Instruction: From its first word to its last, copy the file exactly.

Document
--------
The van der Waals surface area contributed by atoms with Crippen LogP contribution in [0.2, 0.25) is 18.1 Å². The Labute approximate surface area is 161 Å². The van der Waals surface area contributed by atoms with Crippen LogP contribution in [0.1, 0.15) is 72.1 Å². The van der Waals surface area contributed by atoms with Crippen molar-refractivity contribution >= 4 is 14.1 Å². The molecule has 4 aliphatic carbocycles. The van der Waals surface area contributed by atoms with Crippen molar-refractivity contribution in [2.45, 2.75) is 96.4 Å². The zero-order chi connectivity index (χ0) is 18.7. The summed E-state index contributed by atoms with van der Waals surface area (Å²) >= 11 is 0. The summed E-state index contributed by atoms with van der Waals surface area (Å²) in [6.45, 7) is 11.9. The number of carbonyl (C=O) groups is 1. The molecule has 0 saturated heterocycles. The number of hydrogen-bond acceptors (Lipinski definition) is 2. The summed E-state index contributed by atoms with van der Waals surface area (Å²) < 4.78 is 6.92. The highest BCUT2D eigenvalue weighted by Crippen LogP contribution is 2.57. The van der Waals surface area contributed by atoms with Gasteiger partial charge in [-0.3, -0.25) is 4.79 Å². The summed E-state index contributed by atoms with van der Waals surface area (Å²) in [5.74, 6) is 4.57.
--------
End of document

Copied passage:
The van der Waals surface area contributed by atoms with Crippen LogP contribution in [0.2, 0.25) is 18.1 Å². The Labute approximate surface area is 161 Å². The van der Waals surface area contributed by atoms with Crippen LogP contribution in [0.1, 0.15) is 72.1 Å². The van der Waals surface area contributed by atoms with Crippen molar-refractivity contribution >= 4 is 14.1 Å². The molecule has 4 aliphatic carbocycles. The van der Waals surface area contributed by atoms with Crippen molar-refractivity contribution in [2.45, 2.75) is 96.4 Å². The zero-order chi connectivity index (χ0) is 18.7. The summed E-state index contributed by atoms with van der Waals surface area (Å²) >= 11 is 0. The summed E-state index contributed by atoms with van der Waals surface area (Å²) in [6.45, 7) is 11.9. The number of carbonyl (C=O) groups is 1. The molecule has 0 saturated heterocycles. The number of hydrogen-bond acceptors (Lipinski definition) is 2. The summed E-state index contributed by atoms with van der Waals surface area (Å²) < 4.78 is 6.92. The highest BCUT2D eigenvalue weighted by Crippen LogP contribution is 2.57. The van der Waals surface area contributed by atoms with Gasteiger partial charge in [-0.3, -0.25) is 4.79 Å². The summed E-state index contributed by atoms with van der Waals surface area (Å²) in [5.74, 6) is 4.57.